Monthly Archives: February 2015

Walk this way

I don’t belong to a gym or fitness club. There’s no room for home gym equipment where I live, even if I was moved to spend money on something like a treadmill, stationary bike, or rowing machine, which friends, I am not. These items make up my home exercise equipment:

Five-pound handweights and push-up bars

Five-pound handweights and push-up bars

A hoola hoop - because anything is better than sit-ups or "crunches"

A hoola hoop – because anything is better than sit-ups or “crunches”

I’ve got a jump rope too but nowhere all that practical to be jumping rope. Sometimes I jump inside and try not to smack anything.

All that being said, fitness and staying in shape are important to me, a central part of my life philosophy, so I get outside a lot. That’s a good bit easier when the weather’s decent but I realized a long time back, you can’t sit around 3 months out of the year waiting for weather conditions to improve. (Things can really go South in that time if you do. I’ve never forgotten what a fitness teacher said in an exercise class I took many years ago: that it takes six weeks to get in shape but just two to fall out. It ain’t fair but there it is.)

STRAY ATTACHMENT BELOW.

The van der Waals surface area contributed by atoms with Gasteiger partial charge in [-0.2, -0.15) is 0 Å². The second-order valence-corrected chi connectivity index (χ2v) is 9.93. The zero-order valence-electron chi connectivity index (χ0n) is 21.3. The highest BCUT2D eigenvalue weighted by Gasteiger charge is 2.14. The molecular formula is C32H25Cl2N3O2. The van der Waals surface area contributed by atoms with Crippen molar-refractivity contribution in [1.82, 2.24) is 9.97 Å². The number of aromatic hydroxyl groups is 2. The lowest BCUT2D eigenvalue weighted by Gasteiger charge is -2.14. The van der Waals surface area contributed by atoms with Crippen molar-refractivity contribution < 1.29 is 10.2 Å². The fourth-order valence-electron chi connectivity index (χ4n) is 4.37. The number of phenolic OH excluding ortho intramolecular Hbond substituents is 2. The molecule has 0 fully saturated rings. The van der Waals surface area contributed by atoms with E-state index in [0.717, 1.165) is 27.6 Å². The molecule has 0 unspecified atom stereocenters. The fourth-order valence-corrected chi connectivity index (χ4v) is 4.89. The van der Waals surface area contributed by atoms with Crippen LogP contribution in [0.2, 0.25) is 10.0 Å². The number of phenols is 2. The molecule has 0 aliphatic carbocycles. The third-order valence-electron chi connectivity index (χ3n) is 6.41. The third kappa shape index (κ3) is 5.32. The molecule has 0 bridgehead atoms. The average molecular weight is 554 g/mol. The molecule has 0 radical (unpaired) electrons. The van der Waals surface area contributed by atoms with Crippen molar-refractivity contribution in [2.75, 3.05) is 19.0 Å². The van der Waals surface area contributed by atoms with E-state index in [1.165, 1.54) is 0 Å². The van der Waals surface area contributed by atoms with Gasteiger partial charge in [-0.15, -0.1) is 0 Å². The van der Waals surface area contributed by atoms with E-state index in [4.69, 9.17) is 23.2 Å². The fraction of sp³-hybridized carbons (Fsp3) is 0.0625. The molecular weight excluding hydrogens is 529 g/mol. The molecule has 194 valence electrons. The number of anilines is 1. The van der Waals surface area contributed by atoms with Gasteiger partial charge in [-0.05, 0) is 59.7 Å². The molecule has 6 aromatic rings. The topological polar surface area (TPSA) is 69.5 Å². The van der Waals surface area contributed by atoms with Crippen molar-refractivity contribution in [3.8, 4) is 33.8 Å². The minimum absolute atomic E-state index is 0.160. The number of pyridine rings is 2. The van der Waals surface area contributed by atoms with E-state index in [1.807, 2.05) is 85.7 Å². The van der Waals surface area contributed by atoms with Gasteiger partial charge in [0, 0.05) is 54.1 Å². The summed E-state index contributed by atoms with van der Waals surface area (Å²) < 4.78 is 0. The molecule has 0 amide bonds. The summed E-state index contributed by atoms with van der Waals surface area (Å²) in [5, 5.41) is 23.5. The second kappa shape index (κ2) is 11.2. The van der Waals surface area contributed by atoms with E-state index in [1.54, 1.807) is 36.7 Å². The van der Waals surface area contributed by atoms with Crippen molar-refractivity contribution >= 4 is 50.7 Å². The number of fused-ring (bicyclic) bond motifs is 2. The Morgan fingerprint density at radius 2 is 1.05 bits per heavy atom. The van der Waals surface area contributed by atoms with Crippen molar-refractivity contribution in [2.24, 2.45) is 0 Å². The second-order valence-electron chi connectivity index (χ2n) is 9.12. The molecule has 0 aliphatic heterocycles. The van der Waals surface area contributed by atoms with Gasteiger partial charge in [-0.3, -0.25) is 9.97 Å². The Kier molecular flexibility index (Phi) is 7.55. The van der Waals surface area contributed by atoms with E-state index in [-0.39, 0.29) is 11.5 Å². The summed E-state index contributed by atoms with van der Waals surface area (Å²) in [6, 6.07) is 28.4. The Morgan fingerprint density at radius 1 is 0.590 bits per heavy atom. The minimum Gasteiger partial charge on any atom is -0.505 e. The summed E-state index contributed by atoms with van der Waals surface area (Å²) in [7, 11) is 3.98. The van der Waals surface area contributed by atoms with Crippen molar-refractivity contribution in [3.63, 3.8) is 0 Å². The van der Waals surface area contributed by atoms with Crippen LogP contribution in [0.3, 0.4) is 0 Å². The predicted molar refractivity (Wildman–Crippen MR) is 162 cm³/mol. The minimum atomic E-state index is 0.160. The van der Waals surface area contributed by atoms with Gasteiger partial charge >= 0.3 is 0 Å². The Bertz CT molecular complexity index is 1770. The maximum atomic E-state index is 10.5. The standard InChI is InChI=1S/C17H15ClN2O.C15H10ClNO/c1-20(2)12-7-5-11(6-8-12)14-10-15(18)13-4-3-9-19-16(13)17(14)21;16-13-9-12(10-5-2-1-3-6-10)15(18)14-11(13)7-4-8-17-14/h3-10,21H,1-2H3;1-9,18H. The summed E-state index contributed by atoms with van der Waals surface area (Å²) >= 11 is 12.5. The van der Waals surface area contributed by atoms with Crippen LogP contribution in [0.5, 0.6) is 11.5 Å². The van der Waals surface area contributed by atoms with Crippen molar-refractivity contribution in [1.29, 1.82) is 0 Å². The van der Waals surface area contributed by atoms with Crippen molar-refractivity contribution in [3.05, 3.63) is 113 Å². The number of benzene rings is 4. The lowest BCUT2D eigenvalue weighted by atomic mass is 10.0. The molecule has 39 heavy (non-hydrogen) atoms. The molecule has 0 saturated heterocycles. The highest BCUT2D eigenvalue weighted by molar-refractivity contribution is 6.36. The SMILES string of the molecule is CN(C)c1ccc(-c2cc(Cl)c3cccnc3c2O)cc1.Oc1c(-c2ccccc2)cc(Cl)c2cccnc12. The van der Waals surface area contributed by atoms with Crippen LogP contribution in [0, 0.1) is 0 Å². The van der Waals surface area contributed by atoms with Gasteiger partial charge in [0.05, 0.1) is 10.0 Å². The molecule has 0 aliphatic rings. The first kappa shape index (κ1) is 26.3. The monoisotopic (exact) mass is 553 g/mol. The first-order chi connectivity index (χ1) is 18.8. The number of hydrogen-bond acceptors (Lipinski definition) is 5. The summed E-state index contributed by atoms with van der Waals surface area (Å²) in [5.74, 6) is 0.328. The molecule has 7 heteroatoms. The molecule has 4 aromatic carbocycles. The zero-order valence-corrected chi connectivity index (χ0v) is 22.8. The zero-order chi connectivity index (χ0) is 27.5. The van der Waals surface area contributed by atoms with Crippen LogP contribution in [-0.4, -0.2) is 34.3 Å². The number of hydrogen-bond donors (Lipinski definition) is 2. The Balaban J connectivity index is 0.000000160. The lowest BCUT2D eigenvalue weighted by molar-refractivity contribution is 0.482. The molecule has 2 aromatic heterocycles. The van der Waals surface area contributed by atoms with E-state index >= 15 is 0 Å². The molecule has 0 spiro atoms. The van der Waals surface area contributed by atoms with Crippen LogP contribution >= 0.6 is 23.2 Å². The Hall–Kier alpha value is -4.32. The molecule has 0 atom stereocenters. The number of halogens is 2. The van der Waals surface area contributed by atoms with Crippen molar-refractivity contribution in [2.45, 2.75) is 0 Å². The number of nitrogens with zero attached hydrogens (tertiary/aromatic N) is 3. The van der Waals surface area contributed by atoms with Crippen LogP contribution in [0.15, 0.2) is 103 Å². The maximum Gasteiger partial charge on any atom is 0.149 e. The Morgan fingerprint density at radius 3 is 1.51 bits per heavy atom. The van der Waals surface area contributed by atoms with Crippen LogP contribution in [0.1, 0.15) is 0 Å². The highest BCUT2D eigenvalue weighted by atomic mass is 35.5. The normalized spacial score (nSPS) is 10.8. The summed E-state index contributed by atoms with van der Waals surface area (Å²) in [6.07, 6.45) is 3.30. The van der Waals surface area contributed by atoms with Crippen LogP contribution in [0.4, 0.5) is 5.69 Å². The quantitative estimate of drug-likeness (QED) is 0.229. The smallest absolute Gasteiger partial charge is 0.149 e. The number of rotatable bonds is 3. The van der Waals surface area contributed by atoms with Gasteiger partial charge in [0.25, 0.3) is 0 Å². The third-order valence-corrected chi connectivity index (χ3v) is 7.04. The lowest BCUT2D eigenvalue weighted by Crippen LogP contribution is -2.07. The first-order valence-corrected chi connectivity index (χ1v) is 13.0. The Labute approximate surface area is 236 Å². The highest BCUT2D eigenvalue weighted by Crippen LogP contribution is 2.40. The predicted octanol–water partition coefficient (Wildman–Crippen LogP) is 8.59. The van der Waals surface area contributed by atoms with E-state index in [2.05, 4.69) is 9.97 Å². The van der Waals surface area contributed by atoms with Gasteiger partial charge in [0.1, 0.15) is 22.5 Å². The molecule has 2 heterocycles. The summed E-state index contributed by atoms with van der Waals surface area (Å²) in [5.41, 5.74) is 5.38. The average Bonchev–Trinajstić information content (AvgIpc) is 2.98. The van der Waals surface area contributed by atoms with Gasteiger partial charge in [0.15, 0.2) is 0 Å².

I walk. I’ve walked for years. I make myself walk.  I recently read that the Amish have an obesity rate of less than 5% AND they walk 14,000 steps a day. (Curious about their life expectancy, I just checked and found it the same as the rest of the population.) I am fortunate to live in a community where it’s possible to do a fair amount of walking while generally staying out of the flow of traffic. And besides, I don’t have a car which certainly lends itself to more walking.

However, I think people feel sorry for me! Sometimes I get offered rides when I’m walking on purpose. One time, I was in the adjacent town, several miles from home, where admittedly it was kinda hairy be walking, at least in some areas along the road, where there was no public sidewalk. Three people offered me rides and I started to feel guilty! I realized, in retrospect, that I was dressed too nicely, as if my car had broken down or I was stuck out walking along the road for an unfortunate reason. (I dressed a lot more casually, scruffier, the next time I walked the same route and was offered no rides, lending credibility to my theory.)